Thursday, March 15, 2007

The Hunt for Red October

Or more accurately, "good roleplay". Although roleplay does not have the secret technology that allows it to remain unseen, many MUD players probably feel that it is just as difficult to detect and latch onto. In many cases, especially on smaller games, any kind of roleplay is a huge bonus, which leads to many interaction-motivated players going frustrated. This came up briefly on The Mud Connector.

So, what's the solution? In a word, it seems to be patience, closely followed by insight. The problem is that with the large number of games combined with a lesser number of total players (as described elsewhere in this blog), the MUD population is a lot more spread out than it used to be. This makes it harder to find quality interaction in at least two main ways: there are more "bad" MUDs interdispersed with good ones; and also there are fewer players around who make up the interactions that everyone wants to be a part of. This means that the likelihood of two or more "good" players meeting on a "good" game is fairly remote.

What this leads to is the danger that with all players constantly searching for interaction, they will not find any at all precisely because of their constant search. They try a new game, find no interaction, and move on regardless of whether they thought the game itself was good. The search for interaction is the driver, and no amount of code quality can make up for it. Or, they meet some other players and have some fun, but unfortunately the MUD itself is not good enough for them to stay for. With all of this going on, it is unsurprising that people can't find a satisfactory experience, as it seems as likely as all the planets being aligned at once.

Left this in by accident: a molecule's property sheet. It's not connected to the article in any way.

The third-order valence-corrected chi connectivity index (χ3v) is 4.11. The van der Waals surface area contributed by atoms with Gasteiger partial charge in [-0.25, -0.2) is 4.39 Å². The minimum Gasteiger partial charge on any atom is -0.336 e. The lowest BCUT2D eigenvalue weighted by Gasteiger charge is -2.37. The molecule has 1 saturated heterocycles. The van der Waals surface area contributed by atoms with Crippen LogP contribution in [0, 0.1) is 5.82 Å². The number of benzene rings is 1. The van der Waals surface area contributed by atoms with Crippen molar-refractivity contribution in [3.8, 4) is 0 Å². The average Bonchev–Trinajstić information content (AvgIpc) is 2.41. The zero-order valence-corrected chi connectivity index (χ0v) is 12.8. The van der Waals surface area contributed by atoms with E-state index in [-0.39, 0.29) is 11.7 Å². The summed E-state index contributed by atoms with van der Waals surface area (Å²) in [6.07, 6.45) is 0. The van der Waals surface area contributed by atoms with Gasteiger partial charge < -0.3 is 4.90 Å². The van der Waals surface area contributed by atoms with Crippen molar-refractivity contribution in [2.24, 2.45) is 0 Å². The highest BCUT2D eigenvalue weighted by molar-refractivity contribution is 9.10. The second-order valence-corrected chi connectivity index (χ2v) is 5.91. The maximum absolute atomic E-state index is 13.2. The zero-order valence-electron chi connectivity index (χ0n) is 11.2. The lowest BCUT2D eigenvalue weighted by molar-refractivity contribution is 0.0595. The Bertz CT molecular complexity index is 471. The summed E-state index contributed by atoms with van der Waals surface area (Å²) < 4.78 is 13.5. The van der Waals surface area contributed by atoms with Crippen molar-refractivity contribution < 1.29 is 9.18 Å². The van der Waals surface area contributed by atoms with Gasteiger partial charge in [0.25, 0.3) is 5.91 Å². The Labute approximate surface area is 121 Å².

Which leads us back to a solution, or at least a suggestion: find your place first. Good MUDs are by definition oriented towards the long-term, and will not disappear or become unplayable. Once you have found your place, stay there. Drum up interaction with others who wander by. Encourage like-minded friends to join you there. In time, the interaction will join you, and you will have found your home.

Remember, this is not the MUD world of ten years ago. There is no Shangri-La waiting out there just for you to stumble across if you wander long enough. The community is not overflowing with well-populated games that are bursting with the latest features. There may be many MUDs out there, but the landscape is more like a desert, with only cacti for company. If you find a small town by an oasis, it makes no sense to abandon it because it has no major-league ballpark, because that just isn't on the agenda. If you want a place to be great, the times dictate that you will have to put your faith in it and make it so, and help to build your new home amongst the dunes.


owl said...

It is a problem, that many players seek that interaction. It classifies a place as being alive, vs a beautiful but possibly dead spot.

It takes investment to grow a place from being small to having people. And it's human to want to have instant gratification instead of having to exercise patience and effort.

So, keep it in mind and work when you find that place that just needs life. You constitute one life, and can spawn many others by simply bringing them. Remember, other RPers also want interaction. Be there for them when they arrive.

Martindale said...

Absolutely correct on all points. MUDs require a community to be worth playing. People come before features. We've had the same trouble with RolePlay Gateway, until we got some users. It really is a struggle to get something off the ground. You can have the best service in the world, but it isn't worth anything until you have a community.

Karinthadillo said...

That's definitely what we've found here on Karinth. We've had some very nice features and a better game staff (if I do say so myself ;) than many other MUDs, for quite a long time. It's always been the playerbase that has eluded us, mostly because people log in, see that we don't have many people, and then leave. It's been looking up recently, so hopefully we have (or will) reach that "critical mass" of players for it to be busy enough for new people to stick and give it a chance.

In other news, I thought only diehard Karinth players read what I was going on about here. This is all new and exciting to me that someone else is reading. I should post more often.